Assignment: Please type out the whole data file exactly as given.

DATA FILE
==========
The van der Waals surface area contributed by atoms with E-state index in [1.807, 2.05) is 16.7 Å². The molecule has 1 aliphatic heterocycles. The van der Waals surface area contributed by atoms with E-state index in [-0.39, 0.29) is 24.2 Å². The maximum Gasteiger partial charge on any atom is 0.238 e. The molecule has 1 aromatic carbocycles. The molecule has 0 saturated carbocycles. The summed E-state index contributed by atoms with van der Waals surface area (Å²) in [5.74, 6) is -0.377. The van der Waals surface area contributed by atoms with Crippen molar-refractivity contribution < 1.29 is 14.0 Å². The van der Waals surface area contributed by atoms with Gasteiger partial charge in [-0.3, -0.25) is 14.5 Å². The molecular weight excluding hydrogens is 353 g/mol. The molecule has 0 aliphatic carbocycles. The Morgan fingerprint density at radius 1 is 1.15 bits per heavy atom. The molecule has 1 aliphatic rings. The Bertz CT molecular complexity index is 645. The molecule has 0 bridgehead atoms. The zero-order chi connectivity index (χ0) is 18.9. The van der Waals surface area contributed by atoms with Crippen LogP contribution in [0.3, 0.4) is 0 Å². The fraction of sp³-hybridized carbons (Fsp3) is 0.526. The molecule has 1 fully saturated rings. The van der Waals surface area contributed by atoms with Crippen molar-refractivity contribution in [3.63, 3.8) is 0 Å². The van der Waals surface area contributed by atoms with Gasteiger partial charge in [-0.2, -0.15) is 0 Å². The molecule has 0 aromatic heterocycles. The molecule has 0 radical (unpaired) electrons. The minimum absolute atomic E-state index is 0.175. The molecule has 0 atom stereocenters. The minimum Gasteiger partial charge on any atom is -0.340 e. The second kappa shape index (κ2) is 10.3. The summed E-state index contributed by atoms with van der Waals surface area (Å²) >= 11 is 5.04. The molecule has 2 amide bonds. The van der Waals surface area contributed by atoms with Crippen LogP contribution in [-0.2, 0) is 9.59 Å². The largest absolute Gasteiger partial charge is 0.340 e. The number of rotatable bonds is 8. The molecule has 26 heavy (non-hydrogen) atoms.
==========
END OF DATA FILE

The van der Waals surface area contributed by atoms with E-state index in [1.807, 2.05) is 16.7 Å². The molecule has 1 aliphatic heterocycles. The van der Waals surface area contributed by atoms with E-state index in [-0.39, 0.29) is 24.2 Å². The maximum Gasteiger partial charge on any atom is 0.238 e. The molecule has 1 aromatic carbocycles. The molecule has 0 saturated carbocycles. The summed E-state index contributed by atoms with van der Waals surface area (Å²) in [5.74, 6) is -0.377. The van der Waals surface area contributed by atoms with Crippen molar-refractivity contribution < 1.29 is 14.0 Å². The van der Waals surface area contributed by atoms with Gasteiger partial charge in [-0.3, -0.25) is 14.5 Å². The molecular weight excluding hydrogens is 353 g/mol. The molecule has 0 aliphatic carbocycles. The Morgan fingerprint density at radius 1 is 1.15 bits per heavy atom. The molecule has 1 aliphatic rings. The Bertz CT molecular complexity index is 645. The molecule has 0 bridgehead atoms. The zero-order chi connectivity index (χ0) is 18.9. The van der Waals surface area contributed by atoms with Crippen LogP contribution in [0.3, 0.4) is 0 Å². The fraction of sp³-hybridized carbons (Fsp3) is 0.526. The molecule has 1 fully saturated rings. The van der Waals surface area contributed by atoms with Crippen molar-refractivity contribution in [3.63, 3.8) is 0 Å². The van der Waals surface area contributed by atoms with Gasteiger partial charge in [-0.2, -0.15) is 0 Å². The molecule has 0 aromatic heterocycles. The molecule has 0 radical (unpaired) electrons. The minimum absolute atomic E-state index is 0.175. The molecule has 0 atom stereocenters. The minimum Gasteiger partial charge on any atom is -0.340 e. The second kappa shape index (κ2) is 10.3. The summed E-state index contributed by atoms with van der Waals surface area (Å²) >= 11 is 5.04. The molecule has 2 amide bonds. The van der Waals surface area contributed by atoms with Crippen LogP contribution in [-0.2, 0) is 9.59 Å². The largest absolute Gasteiger partial charge is 0.340 e. The number of rotatable bonds is 8. The molecule has 26 heavy (non-hydrogen) atoms.